I recently took a fall. Isn’t it interesting how we construct that statement? I took a fall. Kind of like I took a trip or I took a journey. I took a fall.
And in many ways, my last fall was a type of journey. It started with only a split second, the knowledge that I had stepped on snow-covered ice and before I knew it, I was face down in the snowy road, with the garbage can (which I had been pulling to the curb) pinning my right arm. Just one second to begin my journey; it was a fast start. The journey of recovery has been slower, but like all journeys, it has helped me grow and taught me a lot, mostly about myself. I’d rather grow from international travel than a fall, but there you have it. I took a fall, smashed my right wrist, and tore my shoulder. A journey: No passport required.
The injuries to my right hand, which needed extensive time to heal, immediately thrust me into a foreign world: the world of one-handedness. Do we pay attention to the many things it takes two hands to do? Buttering toast, for one. Cutting food. Cutting anything. And you can brush your teeth with one hand but balancing the toothbrush so it doesn’t fall over when you are putting on the toothpaste? Hard to do with only one functional hand.
Since the one hand I could use was my left, I was also thrust immediately into the world of left-handedness. Now I fit with about 8-10% of the world’s population—the ones who have (in the past) been considered wrong, unlucky, or worse. The Latin word sinister means Left as well as unlucky. We still use the term a “left-handed compliment” to mean one that is, at least at one level of meaning, unflattering. I have to say that I am a little glad to be only temporarily left-handed. Right-handed people live, on average, about 7 years longer than left-handed people. No one knows why, although one theory suggests that it is due to the accidents left-handed people have in a right-handed world. Despite the fact that there really is a range of handedness (right, left, mixed—about 30% who switch tasks between hands—and truly ambidextrous—those who can do any task equally well with either hand), the world is built for the majority: right-handed people. I have a child who is left-handed—and I had never realized the many ways he must be right-handed to cope with the world—think driving, for example. The gear shifts are on the right hand—and so is the ignition. I have learned that left-handers are more likely to be gifted in music and math, even those who play instruments such as the violin. Which must be played with the right hand. Luckily, forks and spoons can be used efficiently with either hand. I could feed myself. I was happy about that, although I found I preferred sandwiches.
The word “fall” has been around for a while and dictionaries list hundreds of synonyms for it: We stumble. We slip. We trip. We topple. We tumble. We drop. We flop. Most of these signify movement from uprightness to some degree of not-uprightness—and that, too, has interesting double meanings.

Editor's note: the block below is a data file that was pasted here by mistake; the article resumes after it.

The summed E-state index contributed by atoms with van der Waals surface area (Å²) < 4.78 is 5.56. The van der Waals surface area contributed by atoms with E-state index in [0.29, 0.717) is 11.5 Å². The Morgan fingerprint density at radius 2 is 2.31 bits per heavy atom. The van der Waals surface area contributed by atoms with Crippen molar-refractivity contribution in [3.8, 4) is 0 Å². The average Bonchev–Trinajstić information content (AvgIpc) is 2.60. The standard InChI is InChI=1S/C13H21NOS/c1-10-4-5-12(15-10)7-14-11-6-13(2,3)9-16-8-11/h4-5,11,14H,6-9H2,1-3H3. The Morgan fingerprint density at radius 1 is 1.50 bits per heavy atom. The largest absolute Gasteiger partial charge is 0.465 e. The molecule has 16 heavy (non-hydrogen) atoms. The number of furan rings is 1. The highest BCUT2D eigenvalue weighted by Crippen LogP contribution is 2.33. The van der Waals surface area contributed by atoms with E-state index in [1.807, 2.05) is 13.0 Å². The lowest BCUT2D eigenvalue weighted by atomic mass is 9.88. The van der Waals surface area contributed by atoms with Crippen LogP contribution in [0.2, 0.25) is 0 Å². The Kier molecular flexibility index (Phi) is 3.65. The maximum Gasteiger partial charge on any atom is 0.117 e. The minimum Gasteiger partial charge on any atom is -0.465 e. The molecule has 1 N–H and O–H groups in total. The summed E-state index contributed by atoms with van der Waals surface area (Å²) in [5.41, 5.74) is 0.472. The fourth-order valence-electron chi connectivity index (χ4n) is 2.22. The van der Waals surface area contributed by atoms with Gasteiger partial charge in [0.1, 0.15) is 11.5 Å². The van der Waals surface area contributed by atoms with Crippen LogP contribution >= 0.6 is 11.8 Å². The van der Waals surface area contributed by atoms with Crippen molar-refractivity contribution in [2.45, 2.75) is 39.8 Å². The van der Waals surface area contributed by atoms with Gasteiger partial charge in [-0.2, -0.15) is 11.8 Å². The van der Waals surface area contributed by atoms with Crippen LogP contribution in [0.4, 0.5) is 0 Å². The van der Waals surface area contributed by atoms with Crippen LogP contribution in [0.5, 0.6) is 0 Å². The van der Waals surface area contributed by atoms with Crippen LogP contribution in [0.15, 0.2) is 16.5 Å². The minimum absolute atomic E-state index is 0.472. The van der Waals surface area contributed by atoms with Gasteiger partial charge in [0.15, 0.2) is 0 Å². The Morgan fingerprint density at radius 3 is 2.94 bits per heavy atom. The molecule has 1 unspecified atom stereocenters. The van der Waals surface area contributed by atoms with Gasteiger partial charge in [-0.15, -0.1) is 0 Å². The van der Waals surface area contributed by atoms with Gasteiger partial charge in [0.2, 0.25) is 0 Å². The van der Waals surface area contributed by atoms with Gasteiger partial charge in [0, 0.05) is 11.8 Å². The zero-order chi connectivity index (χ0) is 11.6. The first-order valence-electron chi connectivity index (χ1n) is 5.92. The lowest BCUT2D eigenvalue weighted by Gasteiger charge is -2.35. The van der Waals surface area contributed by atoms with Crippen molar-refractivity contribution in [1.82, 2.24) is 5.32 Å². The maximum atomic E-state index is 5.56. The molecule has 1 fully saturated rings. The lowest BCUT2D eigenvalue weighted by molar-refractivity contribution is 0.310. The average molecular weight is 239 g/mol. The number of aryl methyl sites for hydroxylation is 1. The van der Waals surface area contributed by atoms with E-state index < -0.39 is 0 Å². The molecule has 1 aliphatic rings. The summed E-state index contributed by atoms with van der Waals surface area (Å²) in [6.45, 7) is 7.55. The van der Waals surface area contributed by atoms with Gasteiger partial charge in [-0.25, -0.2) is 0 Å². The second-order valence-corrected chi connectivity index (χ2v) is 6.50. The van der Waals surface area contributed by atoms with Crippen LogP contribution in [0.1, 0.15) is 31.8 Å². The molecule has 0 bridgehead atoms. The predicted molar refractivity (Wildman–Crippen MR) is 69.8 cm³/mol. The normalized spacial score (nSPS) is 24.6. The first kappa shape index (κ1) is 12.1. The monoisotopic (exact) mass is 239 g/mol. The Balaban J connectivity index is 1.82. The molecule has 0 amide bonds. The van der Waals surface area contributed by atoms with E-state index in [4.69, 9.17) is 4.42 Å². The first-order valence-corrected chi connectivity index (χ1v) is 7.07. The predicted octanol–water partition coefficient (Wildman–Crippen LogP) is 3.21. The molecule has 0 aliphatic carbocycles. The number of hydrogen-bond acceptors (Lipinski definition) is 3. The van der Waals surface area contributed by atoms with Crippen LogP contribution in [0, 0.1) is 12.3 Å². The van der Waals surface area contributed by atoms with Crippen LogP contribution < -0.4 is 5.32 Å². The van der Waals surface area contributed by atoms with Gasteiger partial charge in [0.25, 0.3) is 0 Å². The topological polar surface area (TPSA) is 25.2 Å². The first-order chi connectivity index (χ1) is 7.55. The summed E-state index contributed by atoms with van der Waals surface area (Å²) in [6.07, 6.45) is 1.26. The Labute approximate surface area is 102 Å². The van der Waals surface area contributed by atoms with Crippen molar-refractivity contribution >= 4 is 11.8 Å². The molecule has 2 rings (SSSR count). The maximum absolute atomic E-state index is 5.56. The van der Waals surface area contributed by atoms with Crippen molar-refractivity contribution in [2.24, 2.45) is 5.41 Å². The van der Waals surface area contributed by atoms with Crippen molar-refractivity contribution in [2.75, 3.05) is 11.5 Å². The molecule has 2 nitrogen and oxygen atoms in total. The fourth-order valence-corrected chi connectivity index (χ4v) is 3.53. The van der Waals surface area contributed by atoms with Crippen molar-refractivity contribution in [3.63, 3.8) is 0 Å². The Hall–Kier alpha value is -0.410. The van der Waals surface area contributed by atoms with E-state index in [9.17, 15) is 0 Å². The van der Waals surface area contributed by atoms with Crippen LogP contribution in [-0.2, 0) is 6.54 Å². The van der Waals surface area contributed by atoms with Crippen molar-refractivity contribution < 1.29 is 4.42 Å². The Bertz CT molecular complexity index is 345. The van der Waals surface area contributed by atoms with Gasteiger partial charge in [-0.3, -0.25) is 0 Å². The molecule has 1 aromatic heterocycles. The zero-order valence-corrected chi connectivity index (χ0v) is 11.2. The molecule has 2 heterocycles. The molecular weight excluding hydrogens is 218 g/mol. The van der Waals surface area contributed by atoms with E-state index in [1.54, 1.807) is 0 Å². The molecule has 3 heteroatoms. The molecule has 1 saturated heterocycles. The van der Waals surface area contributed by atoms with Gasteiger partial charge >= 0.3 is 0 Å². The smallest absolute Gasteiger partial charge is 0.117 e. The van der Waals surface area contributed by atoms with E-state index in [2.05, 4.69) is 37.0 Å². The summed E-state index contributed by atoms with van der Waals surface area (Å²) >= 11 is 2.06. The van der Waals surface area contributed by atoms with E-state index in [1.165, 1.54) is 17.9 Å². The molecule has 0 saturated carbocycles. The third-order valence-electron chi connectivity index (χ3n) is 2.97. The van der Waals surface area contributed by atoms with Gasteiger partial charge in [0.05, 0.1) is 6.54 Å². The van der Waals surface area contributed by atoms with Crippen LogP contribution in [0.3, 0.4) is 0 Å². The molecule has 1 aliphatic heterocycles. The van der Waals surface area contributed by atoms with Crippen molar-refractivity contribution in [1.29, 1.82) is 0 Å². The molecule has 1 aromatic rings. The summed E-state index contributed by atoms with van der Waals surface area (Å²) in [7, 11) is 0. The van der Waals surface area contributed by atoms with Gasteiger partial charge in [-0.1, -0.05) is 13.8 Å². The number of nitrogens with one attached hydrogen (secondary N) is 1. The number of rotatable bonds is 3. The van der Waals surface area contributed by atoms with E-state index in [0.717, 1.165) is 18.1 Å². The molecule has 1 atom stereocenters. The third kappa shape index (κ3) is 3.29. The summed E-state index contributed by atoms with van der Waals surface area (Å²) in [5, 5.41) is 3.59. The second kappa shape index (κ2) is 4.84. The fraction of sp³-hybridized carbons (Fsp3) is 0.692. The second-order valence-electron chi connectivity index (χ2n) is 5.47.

The Oxford English Dictionary defines fall as a verb to mean a dropping down, a descent , a downward stroke, shedding (as in blood), sinking, decline, decay …and fall as a noun in nightfall—the coming down or approach of the first part of night, the fall of the leaf (or the season of fall) or a takedown in wrestling. And of course THE Fall.
It’s so common to fall. We fall under a spell. We fall in love. We fall from favor. We fall in battle. We fall behind. We fall back on old habits. We fall in with a crowd. We fall out with our compatriots. We fall into a trap. We fall ill. We fall prey. We fall asleep. We fall through the rabbit hole. We fall apart.
I’ve fallen—in the dictionary meaning of “dropping down by the force of gravity” many times. I tried to make a list of the falls I’ve taken, not counting those involved in activities that make falls likely, and realize that even just the ones I remember number quite a few.
Probably more important than the fall is finding balance after the fall, getting up, dusting ourselves off, and continuing on. Everyone has heard a saying along the lines of “the only failure in falling is failing to get up” I tried to find the origin—who said it first–and found a version of that saying attributed to many well-known people as diverse as Bon Jovi, Vince Lombardi, and Confucius. The truth of the statement must be universal, right? Getting up matters, maybe more than anything.
Deborah, a former junior high and high school teacher, is associate professor at Brigham Young University, where she teaches writing and English teaching courses. Deborah has published articles in English Journal, Voices from the Middle, Journal of Adolescent and Adult Literacy, and others. She is the author of several books, including Strategic Writing: The Writing Process and Beyond in the Secondary English Classroom (NCTE), Bringing Grammar to Life (IRA), and Genre Theory (NCTE).